You have to hand it to Chanel. One minute they’re dropping a spectacular exhibition experience onto Central Park in New York, and the next they’re making a gesture that is so delicately infused with memory that it is instant Lovemarks. I’m talking about the short film that Chanel’s resident Lovemark, Karl Lagerfeld, has created. Talk about zigging when others zag.
In this age of digital experimentation and one-upmanship, Lagerfeld has shot his film like an old fashioned silent movie. To me, as a long-time advocate of sisomo, I loved being taken back to the infancy of the powerful combination of sight, sound, and motion on screen. No dialogue but a soundtrack as evocative of Coco Chanel as her whispering in your ear, “One can never be too modern”. Lagerfeld understands the spirit of Coco Chanel intimately and captures it wonderfully in his 10 minute film about Chanel’s life and times. Gabrielle, the great lady of fashion, is played by Lithuanian supermodel Edita Vilkeviciute who eerily inspires the heritage of Chanel with its possible future. As a personality, Coco Chanel resonates wonderfully with women today. She didn’t marry into money or status, and she didn’t inherit it either. She created it for herself. She got out there and changed her world. Lagerfeld responds to this energy in his film and casts it with fashionistas who bring their own independence and attitude. He knew that regular film extras would not convey the understanding of material time and place that is at the heart of the movie. Intimate storytelling, bringing the past and present together in a surprising and sensual way.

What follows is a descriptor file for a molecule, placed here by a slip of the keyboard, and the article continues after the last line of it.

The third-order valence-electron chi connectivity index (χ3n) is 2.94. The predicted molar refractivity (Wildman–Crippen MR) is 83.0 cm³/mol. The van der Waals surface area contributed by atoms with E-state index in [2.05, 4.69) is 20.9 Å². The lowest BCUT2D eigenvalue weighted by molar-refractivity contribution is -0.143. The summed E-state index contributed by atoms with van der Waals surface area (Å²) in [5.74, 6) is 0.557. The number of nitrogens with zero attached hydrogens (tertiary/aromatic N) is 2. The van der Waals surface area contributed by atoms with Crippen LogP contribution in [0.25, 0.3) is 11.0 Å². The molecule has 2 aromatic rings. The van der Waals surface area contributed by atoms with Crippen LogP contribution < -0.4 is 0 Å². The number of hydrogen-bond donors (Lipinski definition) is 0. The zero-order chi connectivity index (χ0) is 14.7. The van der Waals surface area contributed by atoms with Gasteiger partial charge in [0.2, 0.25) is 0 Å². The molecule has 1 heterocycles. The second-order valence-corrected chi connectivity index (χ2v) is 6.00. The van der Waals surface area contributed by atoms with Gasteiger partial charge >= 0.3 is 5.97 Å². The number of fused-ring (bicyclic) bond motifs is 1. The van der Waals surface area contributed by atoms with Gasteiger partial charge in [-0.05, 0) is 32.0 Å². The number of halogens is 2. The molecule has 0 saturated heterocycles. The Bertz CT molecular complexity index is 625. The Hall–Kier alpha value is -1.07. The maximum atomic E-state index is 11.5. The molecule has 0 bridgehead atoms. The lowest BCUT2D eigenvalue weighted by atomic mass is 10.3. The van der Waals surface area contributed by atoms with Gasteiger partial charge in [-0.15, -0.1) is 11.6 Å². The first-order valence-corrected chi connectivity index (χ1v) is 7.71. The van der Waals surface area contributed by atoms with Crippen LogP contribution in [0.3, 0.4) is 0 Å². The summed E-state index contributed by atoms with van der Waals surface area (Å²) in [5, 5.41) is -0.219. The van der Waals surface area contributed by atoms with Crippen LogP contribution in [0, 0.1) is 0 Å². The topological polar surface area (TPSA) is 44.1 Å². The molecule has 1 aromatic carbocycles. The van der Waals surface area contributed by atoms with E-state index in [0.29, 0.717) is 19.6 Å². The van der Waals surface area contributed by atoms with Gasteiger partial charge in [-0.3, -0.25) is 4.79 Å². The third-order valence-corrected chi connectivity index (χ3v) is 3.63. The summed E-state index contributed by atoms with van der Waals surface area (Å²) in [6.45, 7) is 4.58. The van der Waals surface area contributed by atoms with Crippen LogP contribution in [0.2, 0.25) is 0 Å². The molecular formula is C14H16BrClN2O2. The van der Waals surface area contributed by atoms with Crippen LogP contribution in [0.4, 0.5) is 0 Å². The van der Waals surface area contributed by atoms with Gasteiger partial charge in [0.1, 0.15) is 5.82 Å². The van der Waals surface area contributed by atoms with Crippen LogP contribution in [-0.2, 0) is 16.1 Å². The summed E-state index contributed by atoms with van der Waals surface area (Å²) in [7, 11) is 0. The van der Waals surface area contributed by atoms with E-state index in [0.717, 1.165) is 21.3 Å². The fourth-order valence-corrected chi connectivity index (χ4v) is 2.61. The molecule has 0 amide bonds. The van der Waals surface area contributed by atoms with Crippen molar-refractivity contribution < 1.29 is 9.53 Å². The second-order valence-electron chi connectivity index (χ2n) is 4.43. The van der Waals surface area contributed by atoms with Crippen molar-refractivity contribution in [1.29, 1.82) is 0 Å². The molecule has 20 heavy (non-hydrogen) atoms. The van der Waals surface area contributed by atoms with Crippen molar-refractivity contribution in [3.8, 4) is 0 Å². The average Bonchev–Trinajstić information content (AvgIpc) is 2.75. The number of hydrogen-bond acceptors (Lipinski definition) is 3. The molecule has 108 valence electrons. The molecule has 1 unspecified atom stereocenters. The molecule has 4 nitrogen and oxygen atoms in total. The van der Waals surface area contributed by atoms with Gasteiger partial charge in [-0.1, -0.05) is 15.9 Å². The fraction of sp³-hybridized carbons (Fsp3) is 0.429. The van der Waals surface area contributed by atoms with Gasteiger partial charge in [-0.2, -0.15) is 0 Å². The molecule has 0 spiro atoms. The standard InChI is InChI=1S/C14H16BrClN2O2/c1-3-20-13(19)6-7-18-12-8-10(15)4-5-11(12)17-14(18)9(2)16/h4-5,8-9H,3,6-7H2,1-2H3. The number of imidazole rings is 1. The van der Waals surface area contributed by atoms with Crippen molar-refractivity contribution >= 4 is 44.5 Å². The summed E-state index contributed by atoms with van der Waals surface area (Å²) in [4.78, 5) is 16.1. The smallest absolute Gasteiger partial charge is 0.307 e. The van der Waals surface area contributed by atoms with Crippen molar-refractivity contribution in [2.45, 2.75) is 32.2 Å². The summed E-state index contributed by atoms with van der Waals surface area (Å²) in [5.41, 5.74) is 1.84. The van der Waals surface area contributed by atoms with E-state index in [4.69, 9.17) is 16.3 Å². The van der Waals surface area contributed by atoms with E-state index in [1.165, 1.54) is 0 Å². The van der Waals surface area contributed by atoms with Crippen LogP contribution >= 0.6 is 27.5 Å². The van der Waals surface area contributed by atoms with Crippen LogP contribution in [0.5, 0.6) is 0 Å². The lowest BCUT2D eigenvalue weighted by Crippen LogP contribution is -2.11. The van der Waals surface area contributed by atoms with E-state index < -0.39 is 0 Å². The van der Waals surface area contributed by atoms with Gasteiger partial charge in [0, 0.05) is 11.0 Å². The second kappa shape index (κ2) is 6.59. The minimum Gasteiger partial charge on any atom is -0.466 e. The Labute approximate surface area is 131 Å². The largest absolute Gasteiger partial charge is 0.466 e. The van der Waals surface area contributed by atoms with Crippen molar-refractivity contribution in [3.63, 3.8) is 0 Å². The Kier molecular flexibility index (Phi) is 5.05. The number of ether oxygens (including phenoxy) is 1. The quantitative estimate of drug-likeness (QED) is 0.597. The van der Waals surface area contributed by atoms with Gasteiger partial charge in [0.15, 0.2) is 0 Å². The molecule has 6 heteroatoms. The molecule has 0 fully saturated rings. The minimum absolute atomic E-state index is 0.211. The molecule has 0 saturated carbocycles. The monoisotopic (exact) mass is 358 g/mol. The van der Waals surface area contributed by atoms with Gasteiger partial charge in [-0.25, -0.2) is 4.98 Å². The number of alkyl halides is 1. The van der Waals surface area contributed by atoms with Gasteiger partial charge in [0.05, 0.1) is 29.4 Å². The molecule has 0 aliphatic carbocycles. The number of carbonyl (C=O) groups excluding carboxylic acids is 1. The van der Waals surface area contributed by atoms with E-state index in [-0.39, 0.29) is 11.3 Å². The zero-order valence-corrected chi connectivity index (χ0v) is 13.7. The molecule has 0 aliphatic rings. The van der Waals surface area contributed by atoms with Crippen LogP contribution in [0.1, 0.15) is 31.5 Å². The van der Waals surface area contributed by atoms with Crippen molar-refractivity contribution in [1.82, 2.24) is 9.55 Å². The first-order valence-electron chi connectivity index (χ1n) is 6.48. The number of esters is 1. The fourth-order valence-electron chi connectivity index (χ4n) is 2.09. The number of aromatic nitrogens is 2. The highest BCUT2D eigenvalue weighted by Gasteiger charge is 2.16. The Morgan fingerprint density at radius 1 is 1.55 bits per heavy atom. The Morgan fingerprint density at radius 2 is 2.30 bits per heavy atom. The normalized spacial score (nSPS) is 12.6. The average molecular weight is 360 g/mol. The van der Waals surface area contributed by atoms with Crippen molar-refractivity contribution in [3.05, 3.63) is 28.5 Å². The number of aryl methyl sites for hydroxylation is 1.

Does Karl Lagerfeld get Lovemarks? Gotta believe it. Did Coco Chanel? She didn’t just get it, she was it. And still is.